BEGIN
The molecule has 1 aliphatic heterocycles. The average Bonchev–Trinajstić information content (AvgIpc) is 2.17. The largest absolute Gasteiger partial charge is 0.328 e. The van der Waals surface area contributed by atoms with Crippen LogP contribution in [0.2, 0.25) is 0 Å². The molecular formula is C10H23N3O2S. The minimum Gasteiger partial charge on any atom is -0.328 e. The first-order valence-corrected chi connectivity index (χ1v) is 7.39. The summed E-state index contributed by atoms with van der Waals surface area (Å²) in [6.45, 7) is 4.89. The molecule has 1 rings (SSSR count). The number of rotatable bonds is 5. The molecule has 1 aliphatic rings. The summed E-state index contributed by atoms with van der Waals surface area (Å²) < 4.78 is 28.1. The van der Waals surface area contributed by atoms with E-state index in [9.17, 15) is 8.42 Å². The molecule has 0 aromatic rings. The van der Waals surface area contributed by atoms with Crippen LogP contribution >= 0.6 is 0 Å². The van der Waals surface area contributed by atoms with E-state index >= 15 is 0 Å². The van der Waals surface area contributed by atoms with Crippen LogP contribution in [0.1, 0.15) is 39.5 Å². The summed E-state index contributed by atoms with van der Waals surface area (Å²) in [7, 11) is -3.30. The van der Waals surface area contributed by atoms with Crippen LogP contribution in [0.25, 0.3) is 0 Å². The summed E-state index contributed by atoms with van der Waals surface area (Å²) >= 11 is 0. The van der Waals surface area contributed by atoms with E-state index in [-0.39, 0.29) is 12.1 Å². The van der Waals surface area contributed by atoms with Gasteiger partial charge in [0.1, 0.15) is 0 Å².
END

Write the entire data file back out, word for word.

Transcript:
The molecule has 1 aliphatic heterocycles. The average Bonchev–Trinajstić information content (AvgIpc) is 2.17. The largest absolute Gasteiger partial charge is 0.328 e. The van der Waals surface area contributed by atoms with Crippen LogP contribution in [0.2, 0.25) is 0 Å². The molecular formula is C10H23N3O2S. The minimum Gasteiger partial charge on any atom is -0.328 e. The first-order valence-corrected chi connectivity index (χ1v) is 7.39. The summed E-state index contributed by atoms with van der Waals surface area (Å²) in [6.45, 7) is 4.89. The molecule has 1 rings (SSSR count). The number of rotatable bonds is 5. The molecule has 1 aliphatic rings. The summed E-state index contributed by atoms with van der Waals surface area (Å²) < 4.78 is 28.1. The van der Waals surface area contributed by atoms with E-state index in [9.17, 15) is 8.42 Å². The molecule has 0 aromatic rings. The van der Waals surface area contributed by atoms with Crippen LogP contribution >= 0.6 is 0 Å². The van der Waals surface area contributed by atoms with E-state index >= 15 is 0 Å². The van der Waals surface area contributed by atoms with Crippen LogP contribution in [0.1, 0.15) is 39.5 Å². The summed E-state index contributed by atoms with van der Waals surface area (Å²) in [7, 11) is -3.30. The van der Waals surface area contributed by atoms with Crippen LogP contribution in [0.25, 0.3) is 0 Å². The summed E-state index contributed by atoms with van der Waals surface area (Å²) >= 11 is 0. The van der Waals surface area contributed by atoms with E-state index in [-0.39, 0.29) is 12.1 Å². The van der Waals surface area contributed by atoms with Gasteiger partial charge in [0.1, 0.15) is 0 Å².